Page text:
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Wednesday, Nov. 7, 2007 08:57 am

Cuckoo redux

Stage version of Ken Kesey novel plays at UIS next week

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Matt Ratz plays McMurphy in the TriCara Production of One Flew Over the Cuckoo’s Nest.
PHOTO COURTESY OF RMD GALLERY
Untitled Document What has to be the most exciting stage show of the fall is the upcoming One Flew Over the Cuckoo’s Nest, the stage version of the classic 1962 Ken Kesey novel, directed by Matt Schwartz for two performances, Nov. 16 and 17, at the University of Illinois at Springfield’s Studio Theatre. Most people associate Cuckoo with Jack Nicholson and the 1975 Milo? Forman film. This powerhouse script, however, was originally performed on Broadway in 1963 with Kirk Douglas in the lead. (A 2001 revival starred Gary Sinise.) “I cannot even begin to wrap my head around this play,” says Schwartz. “It is bold, visceral, hysterical, and frightening. It stays with you. It makes you react.”
The plot concerns prisoner Randle McMurphy who decides to declare himself insane so that he will be sent to a mental institution, thinking that that will be a better life than jail. There he comes into contact and conflict with the domineering Nurse Ratched, who handles her patients with a firm hand, to say the least. McMurphy is a Christ figure of sorts, and the play takes a look at the injustice of some of the treatment the mentally ill endured just a few decades ago. It’s a rollercoaster ride of a play, with the kind of characters actors love to sink their teeth into. This TriCara Productions play features Matt Ratz as McMurphy and Mary Young as Nurse Ratched. Though Young and Ratz have the big roles, the play is truly an ensemble piece, and Schwartz has assembled some wonderful area actors, including Don Schneider, Steve Sykes, Regan Smith, Ralph Shank, Patrick Russell, and Amanda Ratz. “The best part of this play is that it’s all character-driven,” says Schwartz. “It is one of the only stories I think about that incites rage to the point of tears, yet as the play unfolds you understand why these things happen.”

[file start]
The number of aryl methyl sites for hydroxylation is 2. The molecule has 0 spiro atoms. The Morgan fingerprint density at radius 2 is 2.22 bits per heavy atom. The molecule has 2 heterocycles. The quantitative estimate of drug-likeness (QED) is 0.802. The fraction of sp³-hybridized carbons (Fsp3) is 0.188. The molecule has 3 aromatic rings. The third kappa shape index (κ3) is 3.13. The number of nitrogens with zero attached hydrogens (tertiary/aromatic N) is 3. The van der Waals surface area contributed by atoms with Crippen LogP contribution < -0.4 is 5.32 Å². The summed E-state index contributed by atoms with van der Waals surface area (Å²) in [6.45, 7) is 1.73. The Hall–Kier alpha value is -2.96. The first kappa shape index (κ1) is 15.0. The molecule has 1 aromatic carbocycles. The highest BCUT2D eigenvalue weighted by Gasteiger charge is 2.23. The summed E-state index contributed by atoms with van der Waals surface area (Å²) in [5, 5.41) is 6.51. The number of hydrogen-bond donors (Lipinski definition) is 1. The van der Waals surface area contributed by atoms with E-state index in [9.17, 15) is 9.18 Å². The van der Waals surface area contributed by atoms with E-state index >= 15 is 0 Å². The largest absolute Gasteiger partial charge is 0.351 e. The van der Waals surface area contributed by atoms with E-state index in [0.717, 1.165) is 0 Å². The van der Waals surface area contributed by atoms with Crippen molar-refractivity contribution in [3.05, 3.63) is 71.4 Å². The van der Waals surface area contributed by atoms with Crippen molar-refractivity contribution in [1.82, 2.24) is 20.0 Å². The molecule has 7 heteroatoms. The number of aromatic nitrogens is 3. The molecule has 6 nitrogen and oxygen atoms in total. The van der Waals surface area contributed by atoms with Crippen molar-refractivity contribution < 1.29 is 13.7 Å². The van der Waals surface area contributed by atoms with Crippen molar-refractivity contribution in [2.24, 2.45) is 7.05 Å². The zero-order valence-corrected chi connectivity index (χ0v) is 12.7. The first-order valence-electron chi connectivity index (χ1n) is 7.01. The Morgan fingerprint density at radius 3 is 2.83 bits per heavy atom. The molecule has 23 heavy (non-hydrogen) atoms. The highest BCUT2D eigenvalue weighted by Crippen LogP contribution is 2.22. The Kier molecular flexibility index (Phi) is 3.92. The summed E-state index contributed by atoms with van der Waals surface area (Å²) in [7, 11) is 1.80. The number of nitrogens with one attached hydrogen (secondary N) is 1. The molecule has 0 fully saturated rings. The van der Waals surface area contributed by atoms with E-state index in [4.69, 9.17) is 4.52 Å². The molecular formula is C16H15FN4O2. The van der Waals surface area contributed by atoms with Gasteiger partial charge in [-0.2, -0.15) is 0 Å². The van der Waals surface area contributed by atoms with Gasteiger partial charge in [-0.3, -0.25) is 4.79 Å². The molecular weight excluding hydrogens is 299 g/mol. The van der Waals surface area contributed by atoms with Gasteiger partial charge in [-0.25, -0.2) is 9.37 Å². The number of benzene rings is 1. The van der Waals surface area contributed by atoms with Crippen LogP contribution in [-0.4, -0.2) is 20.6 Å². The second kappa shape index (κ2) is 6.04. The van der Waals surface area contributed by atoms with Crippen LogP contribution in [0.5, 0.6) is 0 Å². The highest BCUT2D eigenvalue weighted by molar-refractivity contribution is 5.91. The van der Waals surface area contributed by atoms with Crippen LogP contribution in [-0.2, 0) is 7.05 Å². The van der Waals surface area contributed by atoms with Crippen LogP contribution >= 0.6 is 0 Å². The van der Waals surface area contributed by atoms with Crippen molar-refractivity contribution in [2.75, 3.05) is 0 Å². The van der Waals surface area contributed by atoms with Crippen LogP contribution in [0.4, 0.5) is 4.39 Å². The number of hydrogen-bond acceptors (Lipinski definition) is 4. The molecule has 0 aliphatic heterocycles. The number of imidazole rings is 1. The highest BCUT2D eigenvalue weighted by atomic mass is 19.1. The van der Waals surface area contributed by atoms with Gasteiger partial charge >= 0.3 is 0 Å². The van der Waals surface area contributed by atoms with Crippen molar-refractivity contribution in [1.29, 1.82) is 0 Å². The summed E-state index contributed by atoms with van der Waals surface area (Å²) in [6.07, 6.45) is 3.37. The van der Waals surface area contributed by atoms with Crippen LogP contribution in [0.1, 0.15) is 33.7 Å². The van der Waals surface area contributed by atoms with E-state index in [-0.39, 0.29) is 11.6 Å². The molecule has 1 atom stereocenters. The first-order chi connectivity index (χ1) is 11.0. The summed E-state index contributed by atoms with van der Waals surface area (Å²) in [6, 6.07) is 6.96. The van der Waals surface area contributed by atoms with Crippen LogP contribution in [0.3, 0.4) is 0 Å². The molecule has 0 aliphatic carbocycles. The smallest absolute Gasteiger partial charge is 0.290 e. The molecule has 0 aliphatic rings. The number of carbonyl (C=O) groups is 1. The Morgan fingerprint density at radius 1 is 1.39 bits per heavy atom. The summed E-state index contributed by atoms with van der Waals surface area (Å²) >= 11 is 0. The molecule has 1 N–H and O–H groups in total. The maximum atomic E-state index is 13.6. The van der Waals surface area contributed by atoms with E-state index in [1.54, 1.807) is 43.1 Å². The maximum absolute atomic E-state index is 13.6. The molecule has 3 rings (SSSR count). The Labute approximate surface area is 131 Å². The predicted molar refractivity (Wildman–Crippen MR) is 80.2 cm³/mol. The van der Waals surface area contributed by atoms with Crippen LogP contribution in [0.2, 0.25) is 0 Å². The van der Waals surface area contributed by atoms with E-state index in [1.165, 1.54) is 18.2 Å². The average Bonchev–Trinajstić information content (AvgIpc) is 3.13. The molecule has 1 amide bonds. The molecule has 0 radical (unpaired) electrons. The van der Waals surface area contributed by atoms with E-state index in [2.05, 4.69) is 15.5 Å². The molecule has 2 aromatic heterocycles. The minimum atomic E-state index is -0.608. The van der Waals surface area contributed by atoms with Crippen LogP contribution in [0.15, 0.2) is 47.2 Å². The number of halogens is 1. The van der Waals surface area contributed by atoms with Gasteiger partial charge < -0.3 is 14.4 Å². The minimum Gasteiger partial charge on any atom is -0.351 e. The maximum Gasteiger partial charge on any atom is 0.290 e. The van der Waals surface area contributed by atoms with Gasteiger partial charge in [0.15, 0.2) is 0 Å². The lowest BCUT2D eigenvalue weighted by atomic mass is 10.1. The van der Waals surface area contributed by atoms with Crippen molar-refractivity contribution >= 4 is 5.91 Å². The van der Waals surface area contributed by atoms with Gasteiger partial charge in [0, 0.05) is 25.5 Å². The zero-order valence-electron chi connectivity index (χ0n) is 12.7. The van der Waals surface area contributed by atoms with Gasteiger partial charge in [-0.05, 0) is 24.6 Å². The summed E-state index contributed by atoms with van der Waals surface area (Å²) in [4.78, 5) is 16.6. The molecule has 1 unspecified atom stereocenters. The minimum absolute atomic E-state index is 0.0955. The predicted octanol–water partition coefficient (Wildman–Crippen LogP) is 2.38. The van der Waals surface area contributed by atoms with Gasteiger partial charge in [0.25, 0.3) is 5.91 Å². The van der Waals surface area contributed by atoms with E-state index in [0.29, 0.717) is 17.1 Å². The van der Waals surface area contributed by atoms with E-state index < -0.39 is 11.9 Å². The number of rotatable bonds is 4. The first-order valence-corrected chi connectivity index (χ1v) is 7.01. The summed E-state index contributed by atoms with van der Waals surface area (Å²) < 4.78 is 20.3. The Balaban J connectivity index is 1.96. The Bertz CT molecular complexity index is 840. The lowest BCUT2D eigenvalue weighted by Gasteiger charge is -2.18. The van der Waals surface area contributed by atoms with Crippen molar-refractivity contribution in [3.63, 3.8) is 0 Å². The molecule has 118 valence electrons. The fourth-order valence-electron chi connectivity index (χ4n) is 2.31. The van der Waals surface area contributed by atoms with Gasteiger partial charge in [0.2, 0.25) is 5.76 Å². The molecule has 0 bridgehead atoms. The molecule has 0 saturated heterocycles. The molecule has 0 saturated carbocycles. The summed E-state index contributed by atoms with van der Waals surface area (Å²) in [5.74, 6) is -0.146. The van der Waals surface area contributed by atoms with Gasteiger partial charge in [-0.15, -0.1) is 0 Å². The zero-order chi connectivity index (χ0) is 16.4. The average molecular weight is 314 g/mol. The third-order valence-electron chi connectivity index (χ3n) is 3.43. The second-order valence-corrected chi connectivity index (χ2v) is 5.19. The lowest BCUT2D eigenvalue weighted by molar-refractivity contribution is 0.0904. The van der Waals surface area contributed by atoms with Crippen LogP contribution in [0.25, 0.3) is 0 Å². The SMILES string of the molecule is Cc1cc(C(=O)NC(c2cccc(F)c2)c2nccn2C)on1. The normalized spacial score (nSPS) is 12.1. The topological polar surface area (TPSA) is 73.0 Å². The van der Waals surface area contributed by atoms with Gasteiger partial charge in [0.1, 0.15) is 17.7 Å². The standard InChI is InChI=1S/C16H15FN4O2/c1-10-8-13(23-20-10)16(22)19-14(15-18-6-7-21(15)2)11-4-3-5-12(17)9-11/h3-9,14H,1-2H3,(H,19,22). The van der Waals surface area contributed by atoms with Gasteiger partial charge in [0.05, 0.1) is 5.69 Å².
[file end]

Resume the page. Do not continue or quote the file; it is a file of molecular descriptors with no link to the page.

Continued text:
For tickets, call the Sangamon Auditorium box office (217-206-6160). Another special offering next week is a one-performance staged reading of The Exonerated, directed by Dennis Rendleman, presented Nov. 13 on the stage of Brookens Auditorum at UIS. This play uses interview and court transcripts of cases involving innocent people who have been wrongly convicted of murder and sent to Death Row. Authors Jessica Blank and Erik Jensen premiered their play in Los Angeles; it played more than 600 performances in New York. This production of the UIS Pre-Law Center features Kamau Kemayo, Carly Shank, Demetrius Delancy, Myaa Fallon, Dennis Rendleman, Grant Johnson, Mike Wallace, Cari Keysear, Patrick Foster, and Nick Teeter. The reading is free. A discussion will follow the 7 p.m. presentation.
Finally, Over the Moon Productions is giving a staged reading of the play 84 Charing Cross Road for one performance, 4 p.m. Sunday, Nov. 18, at the Williamsville State Bank on Old Jacksonville Road. Helene Hanff’s book-turned-play-turned-film tells the story of a New York writer who orders books over a 20-year period from a small bookstore in London. Leigh Steiner plays Hanff, and Kevin Purcell portrays the bookseller. Georgia Dirksen takes on several roles in the reading.
Director/writer/actor Phil Funkenbusch is a regular contributor. 
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